Our data may be compared with those from Char Lake, an ultra-oligotrophic lake on Cornwallis Island, Arctic Canada (74°42′N, 94°50′W), which was studied throughout the year of 1971 and over several seasons (Schindler et al., 1974; Kalff and Welch, 1974; Rigler et al., 1974). Both lakes lie in similar frost-shattered limestone rubble (Blackadar, 1954; Schindler et al., 1974). Char Lake has about half the surface area (52 vs. 100 ha) of Upper Dumbell Lake. Its maximum depth is 27.5 m compared to 33 m, and a mean depth of 10.2 m compared to 12.5 m in Upper Dumbell Lake. Char Lake “in most years” (Schindler et al., 1974) is a cold monomictic lake, as is Upper Dumbell Lake. Both lakes may be ice-free for about six weeks from late July to early September in some years and in other years may remain largely ice-covered with only peripheral, shallow, ice-free water throughout the summer. In the 1971 Char Lake study (Schindler et al., 1974), the lake was ice free in August and September, in contrast to the sustained ice conditions on Upper Dumbell in this study.

Values for pH were very similar (≥8) at all depths in the two lakes, but at 2 m in Upper Dumbell Lake, pH was 7.7–7.9 until mid-August when it increased to above 8. Oxygen and nutrients showed similar patterns through the summer in both lakes. Oxygen varied between 13.3 and 14.7 mg L-1 in the upper 15 m of both lakes. Dissolved inorganic phosphate was consistently undetectable in Char Lake. Upper Dumbell Lake showed both undetectable and low values of phosphate with no apparent pattern. Dissolved silica in both lakes declined in early August, apparently because of melt-water dilution (Schindler et al., 1974). Dissolved silica remained low for several months in Char Lake, but in Upper Dumbell Lake it quickly returned to higher values, and by early September it was about double the values of early July. Presumably this difference between the lakes was due to greater diatom demands in Char Lake. Nitrate showed the greatest differences between the two lakes. In Char Lake, nitrate was high in June in surface waters, and then very low throughout late July and August when the lake was ice-free. Nitrate was quite variable in Upper Dumbell Lake, ranging from 50 µg L-1 at 25 m in mid-July to undetectable at any depth on August 20. Differences in nitrate between the two lakes may have been related to length of ice cover, with the period of ice-free conditions on Char Lake providing greater light availability and possibly promoting greater primary production and hence nutrient uptake. These differences in nitrate may have also been the result of variations in local disturbances. Schindler et al. (1974) cited disturbance at Char Lake from construction of a nearby airstrip, while Doubleday et al. (1995) used paleolimnological evidence of black carbon deposition to suggest possible pollution to Lower Dumbell Lake sometime during the 20th century from the development of a military base in nearby Alert.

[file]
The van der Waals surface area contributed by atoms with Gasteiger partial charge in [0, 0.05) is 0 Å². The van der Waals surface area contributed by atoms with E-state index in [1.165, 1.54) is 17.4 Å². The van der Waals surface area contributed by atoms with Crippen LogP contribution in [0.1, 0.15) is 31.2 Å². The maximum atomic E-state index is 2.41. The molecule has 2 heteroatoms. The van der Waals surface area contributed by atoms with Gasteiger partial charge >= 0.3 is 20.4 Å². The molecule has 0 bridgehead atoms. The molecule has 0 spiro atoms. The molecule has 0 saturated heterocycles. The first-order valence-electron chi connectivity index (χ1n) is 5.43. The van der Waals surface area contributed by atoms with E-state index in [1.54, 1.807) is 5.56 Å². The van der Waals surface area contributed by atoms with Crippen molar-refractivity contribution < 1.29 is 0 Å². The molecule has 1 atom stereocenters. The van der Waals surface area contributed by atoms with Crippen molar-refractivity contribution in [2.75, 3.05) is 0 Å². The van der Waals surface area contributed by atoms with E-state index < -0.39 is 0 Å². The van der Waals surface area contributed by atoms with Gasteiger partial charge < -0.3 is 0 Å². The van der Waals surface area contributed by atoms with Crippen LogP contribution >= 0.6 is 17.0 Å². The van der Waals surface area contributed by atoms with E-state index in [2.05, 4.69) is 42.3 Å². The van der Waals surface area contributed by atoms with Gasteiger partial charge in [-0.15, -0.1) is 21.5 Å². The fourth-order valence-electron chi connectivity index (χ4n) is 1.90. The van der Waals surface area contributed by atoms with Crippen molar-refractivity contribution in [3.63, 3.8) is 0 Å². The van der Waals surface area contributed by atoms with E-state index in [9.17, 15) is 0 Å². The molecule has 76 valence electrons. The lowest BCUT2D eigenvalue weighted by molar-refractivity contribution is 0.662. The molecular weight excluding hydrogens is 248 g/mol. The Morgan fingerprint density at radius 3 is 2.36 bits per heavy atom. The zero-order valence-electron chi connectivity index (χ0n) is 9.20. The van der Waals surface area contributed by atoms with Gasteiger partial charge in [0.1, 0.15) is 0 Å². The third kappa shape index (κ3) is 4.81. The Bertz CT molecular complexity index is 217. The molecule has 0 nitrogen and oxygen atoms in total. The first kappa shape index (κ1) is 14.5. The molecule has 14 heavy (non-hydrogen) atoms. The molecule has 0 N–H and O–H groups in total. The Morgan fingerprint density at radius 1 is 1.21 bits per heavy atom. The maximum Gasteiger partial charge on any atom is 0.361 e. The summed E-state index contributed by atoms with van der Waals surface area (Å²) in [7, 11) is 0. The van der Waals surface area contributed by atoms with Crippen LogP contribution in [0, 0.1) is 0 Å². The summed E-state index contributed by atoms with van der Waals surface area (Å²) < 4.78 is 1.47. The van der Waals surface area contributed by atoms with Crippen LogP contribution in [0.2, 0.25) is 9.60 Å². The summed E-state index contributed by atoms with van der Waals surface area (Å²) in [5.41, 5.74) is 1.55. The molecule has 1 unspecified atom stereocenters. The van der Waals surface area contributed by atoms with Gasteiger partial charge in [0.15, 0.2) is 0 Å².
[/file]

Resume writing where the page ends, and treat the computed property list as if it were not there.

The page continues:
Annual primary production in Char Lake was estimated at 4.1 g C m-2 y-1 from early April to early October (Kalff and Welch, 1974). Our estimate of annual gross photosynthesis was for 2 months. If we assume that production started in Dumbell Lake in early April, as it did in Char Lake, then total annual gross production in Dumbell Lake might be estimated at ≈3 g C m-2 y-1, making it less productive than Char Lake, considered to be one of the most oligotrophic lakes on record. The maximum monthly mean net production in Char Lake over four years was about 0.74 g C m-2. The net production in August in Upper Dumbell Lake was about 0.37 g C m-2.

Some net 14C production experiments for extended periods in the temperate zone have been criticized as being affected by a bottle effect. Kalff and Welch (1974) found that in Char Lake, there was no significant difference between 24-h exposures and the sum of a series of short-term exposures totaling 24 h. We are confident, therefore, that our net photosynthesis estimates of 24 h are reasonable and not affected by a bottle effect.

Kalff and Welch (1974) noted that their estimates of annual production were not corrected for possible loss of organic carbon during filtration. They suggested that if so corrected, their production estimates for Char Lake would be increased fivefold. We note that the ratio of mean gross (47.7 mg C m-2 d-1) and net (12.7 mg C m-2 d-1) integrated production estimates in Upper Dumbell Lake is ≈3.7. This discrepancy between gross and net production has been noted in Arctic marine phytoplankton in two locations previously (Apollonio, 1980; Apollonio and Matrai, 2011), and is not a loss during filtration but likely a natural characteristic loss of photosynthetic products in nutrient deficiency and perhaps in low light and temperatures (Fisher and Schwarzenbach, 1978).